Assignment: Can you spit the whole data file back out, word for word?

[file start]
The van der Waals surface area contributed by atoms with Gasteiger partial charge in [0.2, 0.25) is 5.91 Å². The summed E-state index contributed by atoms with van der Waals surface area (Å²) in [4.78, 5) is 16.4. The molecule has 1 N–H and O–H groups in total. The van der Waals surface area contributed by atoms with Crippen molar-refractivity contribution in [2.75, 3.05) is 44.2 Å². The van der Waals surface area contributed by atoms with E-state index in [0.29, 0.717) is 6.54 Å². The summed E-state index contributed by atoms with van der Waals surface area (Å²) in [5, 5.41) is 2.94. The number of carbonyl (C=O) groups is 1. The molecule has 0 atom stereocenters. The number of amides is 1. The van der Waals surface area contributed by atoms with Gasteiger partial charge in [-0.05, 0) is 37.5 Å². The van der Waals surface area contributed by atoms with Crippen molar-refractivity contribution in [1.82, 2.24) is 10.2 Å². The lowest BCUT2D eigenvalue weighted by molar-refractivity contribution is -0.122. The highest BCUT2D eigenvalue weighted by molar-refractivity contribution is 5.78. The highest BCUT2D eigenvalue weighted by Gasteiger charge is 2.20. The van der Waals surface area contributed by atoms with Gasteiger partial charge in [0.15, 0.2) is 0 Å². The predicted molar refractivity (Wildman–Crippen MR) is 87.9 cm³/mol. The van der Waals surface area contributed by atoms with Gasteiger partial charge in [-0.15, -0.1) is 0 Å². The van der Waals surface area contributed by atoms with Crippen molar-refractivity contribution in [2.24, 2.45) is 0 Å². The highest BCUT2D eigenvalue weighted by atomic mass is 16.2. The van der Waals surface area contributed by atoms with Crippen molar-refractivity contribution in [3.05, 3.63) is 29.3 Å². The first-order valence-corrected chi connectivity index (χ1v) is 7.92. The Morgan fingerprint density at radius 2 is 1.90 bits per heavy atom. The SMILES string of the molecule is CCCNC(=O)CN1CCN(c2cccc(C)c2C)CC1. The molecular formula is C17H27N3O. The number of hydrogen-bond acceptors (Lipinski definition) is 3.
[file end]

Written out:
The van der Waals surface area contributed by atoms with Gasteiger partial charge in [0.2, 0.25) is 5.91 Å². The summed E-state index contributed by atoms with van der Waals surface area (Å²) in [4.78, 5) is 16.4. The molecule has 1 N–H and O–H groups in total. The van der Waals surface area contributed by atoms with Crippen molar-refractivity contribution in [2.75, 3.05) is 44.2 Å². The van der Waals surface area contributed by atoms with E-state index in [0.29, 0.717) is 6.54 Å². The summed E-state index contributed by atoms with van der Waals surface area (Å²) in [5, 5.41) is 2.94. The number of carbonyl (C=O) groups is 1. The molecule has 0 atom stereocenters. The number of amides is 1. The van der Waals surface area contributed by atoms with Gasteiger partial charge in [-0.05, 0) is 37.5 Å². The van der Waals surface area contributed by atoms with Crippen molar-refractivity contribution in [1.82, 2.24) is 10.2 Å². The lowest BCUT2D eigenvalue weighted by molar-refractivity contribution is -0.122. The highest BCUT2D eigenvalue weighted by molar-refractivity contribution is 5.78. The highest BCUT2D eigenvalue weighted by Gasteiger charge is 2.20. The van der Waals surface area contributed by atoms with Gasteiger partial charge in [0.15, 0.2) is 0 Å². The predicted molar refractivity (Wildman–Crippen MR) is 87.9 cm³/mol. The van der Waals surface area contributed by atoms with Gasteiger partial charge in [-0.15, -0.1) is 0 Å². The van der Waals surface area contributed by atoms with Crippen molar-refractivity contribution in [2.24, 2.45) is 0 Å². The highest BCUT2D eigenvalue weighted by atomic mass is 16.2. The van der Waals surface area contributed by atoms with Crippen molar-refractivity contribution in [3.05, 3.63) is 29.3 Å². The first-order valence-corrected chi connectivity index (χ1v) is 7.92. The Morgan fingerprint density at radius 2 is 1.90 bits per heavy atom. The SMILES string of the molecule is CCCNC(=O)CN1CCN(c2cccc(C)c2C)CC1. The molecular formula is C17H27N3O. The number of hydrogen-bond acceptors (Lipinski definition) is 3.